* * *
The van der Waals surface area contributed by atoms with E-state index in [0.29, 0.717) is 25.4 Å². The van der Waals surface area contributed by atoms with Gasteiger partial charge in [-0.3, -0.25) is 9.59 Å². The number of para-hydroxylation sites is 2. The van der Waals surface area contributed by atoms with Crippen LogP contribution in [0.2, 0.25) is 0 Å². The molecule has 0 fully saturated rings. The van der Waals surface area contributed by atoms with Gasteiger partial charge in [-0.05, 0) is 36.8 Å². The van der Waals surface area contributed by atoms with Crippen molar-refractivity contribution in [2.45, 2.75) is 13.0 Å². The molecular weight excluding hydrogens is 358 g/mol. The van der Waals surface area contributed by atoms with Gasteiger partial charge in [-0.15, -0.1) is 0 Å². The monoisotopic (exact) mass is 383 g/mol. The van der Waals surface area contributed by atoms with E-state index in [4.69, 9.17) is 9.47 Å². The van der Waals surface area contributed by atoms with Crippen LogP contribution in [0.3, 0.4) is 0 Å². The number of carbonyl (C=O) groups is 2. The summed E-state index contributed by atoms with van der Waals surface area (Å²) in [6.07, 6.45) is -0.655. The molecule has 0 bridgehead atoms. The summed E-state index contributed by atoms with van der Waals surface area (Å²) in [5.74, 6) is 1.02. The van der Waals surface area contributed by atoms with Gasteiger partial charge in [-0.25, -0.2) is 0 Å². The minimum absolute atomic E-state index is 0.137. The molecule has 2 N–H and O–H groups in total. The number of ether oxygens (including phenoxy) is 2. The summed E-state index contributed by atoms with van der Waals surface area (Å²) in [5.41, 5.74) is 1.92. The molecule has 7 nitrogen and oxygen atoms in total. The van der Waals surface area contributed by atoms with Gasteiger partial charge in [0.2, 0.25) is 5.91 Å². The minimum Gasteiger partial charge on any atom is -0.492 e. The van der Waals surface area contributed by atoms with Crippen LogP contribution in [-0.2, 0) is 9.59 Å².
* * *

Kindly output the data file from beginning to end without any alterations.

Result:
The van der Waals surface area contributed by atoms with E-state index in [0.29, 0.717) is 25.4 Å². The van der Waals surface area contributed by atoms with Gasteiger partial charge in [-0.3, -0.25) is 9.59 Å². The number of para-hydroxylation sites is 2. The van der Waals surface area contributed by atoms with Crippen LogP contribution in [0.2, 0.25) is 0 Å². The molecule has 0 fully saturated rings. The van der Waals surface area contributed by atoms with Gasteiger partial charge in [-0.05, 0) is 36.8 Å². The van der Waals surface area contributed by atoms with Crippen molar-refractivity contribution in [2.45, 2.75) is 13.0 Å². The molecular weight excluding hydrogens is 358 g/mol. The van der Waals surface area contributed by atoms with Gasteiger partial charge in [-0.15, -0.1) is 0 Å². The monoisotopic (exact) mass is 383 g/mol. The van der Waals surface area contributed by atoms with E-state index in [4.69, 9.17) is 9.47 Å². The van der Waals surface area contributed by atoms with Crippen LogP contribution in [0.3, 0.4) is 0 Å². The number of carbonyl (C=O) groups is 2. The summed E-state index contributed by atoms with van der Waals surface area (Å²) in [6.07, 6.45) is -0.655. The molecule has 0 bridgehead atoms. The summed E-state index contributed by atoms with van der Waals surface area (Å²) in [5.74, 6) is 1.02. The van der Waals surface area contributed by atoms with Gasteiger partial charge in [-0.25, -0.2) is 0 Å². The minimum absolute atomic E-state index is 0.137. The molecule has 2 N–H and O–H groups in total. The number of ether oxygens (including phenoxy) is 2. The summed E-state index contributed by atoms with van der Waals surface area (Å²) in [5.41, 5.74) is 1.92. The molecule has 7 nitrogen and oxygen atoms in total. The van der Waals surface area contributed by atoms with Gasteiger partial charge in [0.2, 0.25) is 5.91 Å². The minimum Gasteiger partial charge on any atom is -0.492 e. The van der Waals surface area contributed by atoms with Crippen LogP contribution in [-0.2, 0) is 9.59 Å².